Bad things happen when security pros like me start asking our infrastructure brethren to patch Flash. We get better security, but the Flash upgrade fails enough of the time to cause extra workload, and it can be confusing.
Consequently, I see more Flash-related helpdesk tickets than I ever saw, even when I was doing desktop support long ago. Adobe doesn’t make it any easier by calling the plugin “Shockwave Flash.”
Continue reading Flash isn’t Shockwave and Shockwave isn’t Flash
A college classmate asked me if there’s anything to the stories that DD-WRT might potentially get locked out due to new FCC regulations.
Unfortunately the answer is yes, there may be something to it.
Continue reading DD-WRT needs to be saved, but I won’t bet on it happening
Changing a worn-out garbage disposal can be a 10-minute job–assuming you anticipate everything, use the same brand as the old one, you know what you’re doing, and the person who installed the old one was at least as competent as you.
It didn’t quite work out for me like that the last time.
Continue reading My garbage disposal adventure
I found this collection of hacking e-zines a while back. Some are new, some are old. Some are series and some were one-offs. If you’re interested in the early days of hacking, or the undercurrents of today, it’s not a bad place to peruse.
Whether you’re a sysadmin, an analyst, or use a computer for something else professionally–even if you’re not a database administrator or developer–SQL is a useful skill to know. I’ve gotten by for 20 years without knowing much more SQL other than simple SELECT statements, but those days are rapidly winding down–if I want to be good at my current job, I’m going to have to take some time to learn SQL.
Here are two resources:
SQL is the underlying language behind Oracle, Microsoft SQL, MySQL, PostgresSQL, and probably a few other databases I’m forgetting. If you’re doing something beyond Microsoft Access, it’s probably using some kind of SQL. Each implementation has its own quirks but the basics remain the same between all of them.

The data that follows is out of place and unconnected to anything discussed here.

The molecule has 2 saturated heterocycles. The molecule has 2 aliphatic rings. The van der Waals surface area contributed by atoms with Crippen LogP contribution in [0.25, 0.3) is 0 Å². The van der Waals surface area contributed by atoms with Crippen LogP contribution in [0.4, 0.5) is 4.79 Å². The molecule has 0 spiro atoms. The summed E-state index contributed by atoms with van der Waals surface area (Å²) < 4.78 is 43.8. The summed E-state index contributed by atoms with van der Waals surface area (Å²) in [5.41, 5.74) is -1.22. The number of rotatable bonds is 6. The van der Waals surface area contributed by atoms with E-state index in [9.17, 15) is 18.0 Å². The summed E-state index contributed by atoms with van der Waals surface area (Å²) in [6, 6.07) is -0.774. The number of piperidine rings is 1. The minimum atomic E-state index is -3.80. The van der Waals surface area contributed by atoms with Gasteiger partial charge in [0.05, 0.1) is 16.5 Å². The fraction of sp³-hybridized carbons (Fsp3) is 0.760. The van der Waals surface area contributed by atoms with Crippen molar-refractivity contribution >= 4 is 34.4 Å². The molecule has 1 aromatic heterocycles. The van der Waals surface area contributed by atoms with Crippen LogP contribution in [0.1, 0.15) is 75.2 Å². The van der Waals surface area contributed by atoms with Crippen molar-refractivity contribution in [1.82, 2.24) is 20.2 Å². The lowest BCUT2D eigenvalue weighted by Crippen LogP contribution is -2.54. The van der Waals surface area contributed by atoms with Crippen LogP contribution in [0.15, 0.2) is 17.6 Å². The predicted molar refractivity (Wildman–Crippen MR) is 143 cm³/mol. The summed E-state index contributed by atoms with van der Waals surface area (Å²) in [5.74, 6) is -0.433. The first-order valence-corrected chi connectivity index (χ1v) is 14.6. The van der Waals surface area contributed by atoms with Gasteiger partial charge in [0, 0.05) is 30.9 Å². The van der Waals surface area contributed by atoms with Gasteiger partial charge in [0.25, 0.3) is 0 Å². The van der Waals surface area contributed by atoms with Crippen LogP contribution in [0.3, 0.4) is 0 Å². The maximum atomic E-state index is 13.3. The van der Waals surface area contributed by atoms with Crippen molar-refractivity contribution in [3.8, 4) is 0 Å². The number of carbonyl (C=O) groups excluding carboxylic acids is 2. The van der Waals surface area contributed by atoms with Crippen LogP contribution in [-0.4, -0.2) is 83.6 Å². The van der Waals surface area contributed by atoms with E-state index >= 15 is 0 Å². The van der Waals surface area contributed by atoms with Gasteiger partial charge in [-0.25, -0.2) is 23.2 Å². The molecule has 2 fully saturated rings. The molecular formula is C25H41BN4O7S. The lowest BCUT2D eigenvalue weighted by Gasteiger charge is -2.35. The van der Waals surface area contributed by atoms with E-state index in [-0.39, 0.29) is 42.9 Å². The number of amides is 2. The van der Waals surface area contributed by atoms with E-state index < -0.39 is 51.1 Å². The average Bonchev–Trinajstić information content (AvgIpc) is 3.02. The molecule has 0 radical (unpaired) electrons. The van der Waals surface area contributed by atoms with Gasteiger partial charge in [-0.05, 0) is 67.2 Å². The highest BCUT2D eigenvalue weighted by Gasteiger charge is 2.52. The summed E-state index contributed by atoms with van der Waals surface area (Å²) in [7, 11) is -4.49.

The most infamous Microsoft patch of all time, in security circles at least, is MS08-067. As the name suggests, it was the 67th security update that Microsoft released in 2008. Less obviously, it fixed a huge problem in a file called netapi32.dll. Of course, 2008 was a long time ago in computing circles, but not far enough. I still hear stories about production servers that are missing MS08-067.
Last week, Microsoft took a look back at MS08-067, sharing some of its own war stories, including how they uncovered the vulnerability, developed a fix, and deployed it quickly. It’s unclear who besides Microsoft knew about the problem at the time, but one must assume others were aware of it and using it. They certainly were after the fall of 2008.
Continue reading Microsoft looks back at MS08-067
The question of why people hack is a common one, but increasingly, it’s to fuel a vast, immensely profitable underground economy. Google researchers suggest the best way to slow or stop it is to undermine that economy, rather than the conventional methods which try to make hacking harder.
Continue reading Disrupting online crime by attacking profit margins
I had to paint a house this month for the first time in about five years. I don’t particularly enjoy painting and I’m not particularly good at it.
An old high school friend helped me out with the exterior, and after seeing his paint sprayer, I had to get one myself. Mine’s less expensive and less fancy than his: I bought a handheld Graco 360DS. While it has some limitations, I’m very glad I bought it.
Continue reading How long it takes to paint a room with a Graco 360DS paint sprayer
There are any number of pie-in-the-sky pundits who will tell you when a computer starts to get slow, to format the hard drive, reinstall Windows, and go on your merry way.
Unfortunately it’s not always realistic. I don’t clean up PCs all that often anymore, but here’s what I do when I need to.
Continue reading Cleaning a PC when fdisk-format-reinstall isn’t an option
I heard an interesting question the other day: What’s the difference between Nessus (a vulnerability scanner) and Arcsight (a log collector/SEIM). To a security practitioner, the tools couldn’t be much more different, but not everyone is a security practitioner.
On a basic, fundamental level, a vulnerability scanner deals in what’s missing in the environment and what could happen as a result of those things that are missing, where a SEIM deals in what actually has happened and is happening.
Continue reading The difference between a vulnerability scanner and a SEIM